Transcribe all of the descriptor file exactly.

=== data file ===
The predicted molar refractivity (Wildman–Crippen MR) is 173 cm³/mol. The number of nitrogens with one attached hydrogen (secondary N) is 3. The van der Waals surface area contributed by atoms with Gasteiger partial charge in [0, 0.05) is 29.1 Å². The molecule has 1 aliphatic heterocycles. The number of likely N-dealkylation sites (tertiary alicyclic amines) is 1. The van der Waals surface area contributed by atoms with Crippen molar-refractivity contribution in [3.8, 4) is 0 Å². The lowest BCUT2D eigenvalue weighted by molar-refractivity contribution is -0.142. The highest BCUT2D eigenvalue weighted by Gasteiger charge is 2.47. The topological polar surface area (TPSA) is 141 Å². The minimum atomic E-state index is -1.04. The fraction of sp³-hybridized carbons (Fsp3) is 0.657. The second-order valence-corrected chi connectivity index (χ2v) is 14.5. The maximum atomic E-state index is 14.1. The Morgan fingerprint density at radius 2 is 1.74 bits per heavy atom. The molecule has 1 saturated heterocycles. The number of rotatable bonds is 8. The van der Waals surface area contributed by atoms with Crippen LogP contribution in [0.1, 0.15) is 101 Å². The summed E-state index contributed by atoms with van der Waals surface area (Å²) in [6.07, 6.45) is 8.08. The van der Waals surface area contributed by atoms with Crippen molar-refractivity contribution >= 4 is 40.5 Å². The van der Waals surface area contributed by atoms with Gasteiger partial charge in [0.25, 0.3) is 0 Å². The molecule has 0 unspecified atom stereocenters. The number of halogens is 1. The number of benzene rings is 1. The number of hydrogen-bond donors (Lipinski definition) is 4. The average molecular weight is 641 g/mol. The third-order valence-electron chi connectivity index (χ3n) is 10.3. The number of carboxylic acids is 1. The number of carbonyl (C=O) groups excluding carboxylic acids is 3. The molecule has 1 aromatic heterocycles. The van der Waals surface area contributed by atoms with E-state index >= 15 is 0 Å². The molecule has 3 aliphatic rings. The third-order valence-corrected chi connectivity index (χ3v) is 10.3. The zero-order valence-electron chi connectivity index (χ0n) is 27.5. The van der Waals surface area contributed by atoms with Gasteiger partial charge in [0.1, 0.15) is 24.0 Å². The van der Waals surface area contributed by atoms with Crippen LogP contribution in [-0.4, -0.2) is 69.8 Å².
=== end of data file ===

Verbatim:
The predicted molar refractivity (Wildman–Crippen MR) is 173 cm³/mol. The number of nitrogens with one attached hydrogen (secondary N) is 3. The van der Waals surface area contributed by atoms with Gasteiger partial charge in [0, 0.05) is 29.1 Å². The molecule has 1 aliphatic heterocycles. The number of likely N-dealkylation sites (tertiary alicyclic amines) is 1. The van der Waals surface area contributed by atoms with Crippen molar-refractivity contribution in [3.8, 4) is 0 Å². The lowest BCUT2D eigenvalue weighted by molar-refractivity contribution is -0.142. The highest BCUT2D eigenvalue weighted by Gasteiger charge is 2.47. The topological polar surface area (TPSA) is 141 Å². The minimum atomic E-state index is -1.04. The fraction of sp³-hybridized carbons (Fsp3) is 0.657. The second-order valence-corrected chi connectivity index (χ2v) is 14.5. The maximum atomic E-state index is 14.1. The Morgan fingerprint density at radius 2 is 1.74 bits per heavy atom. The molecule has 1 saturated heterocycles. The number of rotatable bonds is 8. The van der Waals surface area contributed by atoms with Crippen LogP contribution in [0.1, 0.15) is 101 Å². The summed E-state index contributed by atoms with van der Waals surface area (Å²) in [6.07, 6.45) is 8.08. The van der Waals surface area contributed by atoms with Crippen molar-refractivity contribution >= 4 is 40.5 Å². The van der Waals surface area contributed by atoms with Gasteiger partial charge in [0.25, 0.3) is 0 Å². The molecule has 0 unspecified atom stereocenters. The number of halogens is 1. The number of benzene rings is 1. The number of hydrogen-bond donors (Lipinski definition) is 4. The average molecular weight is 641 g/mol. The third-order valence-electron chi connectivity index (χ3n) is 10.3. The number of carboxylic acids is 1. The number of carbonyl (C=O) groups excluding carboxylic acids is 3. The molecule has 1 aromatic heterocycles. The van der Waals surface area contributed by atoms with E-state index >= 15 is 0 Å². The molecule has 3 aliphatic rings. The third-order valence-corrected chi connectivity index (χ3v) is 10.3. The zero-order valence-electron chi connectivity index (χ0n) is 27.5. The van der Waals surface area contributed by atoms with Gasteiger partial charge in [0.1, 0.15) is 24.0 Å². The van der Waals surface area contributed by atoms with Crippen LogP contribution in [-0.4, -0.2) is 69.8 Å².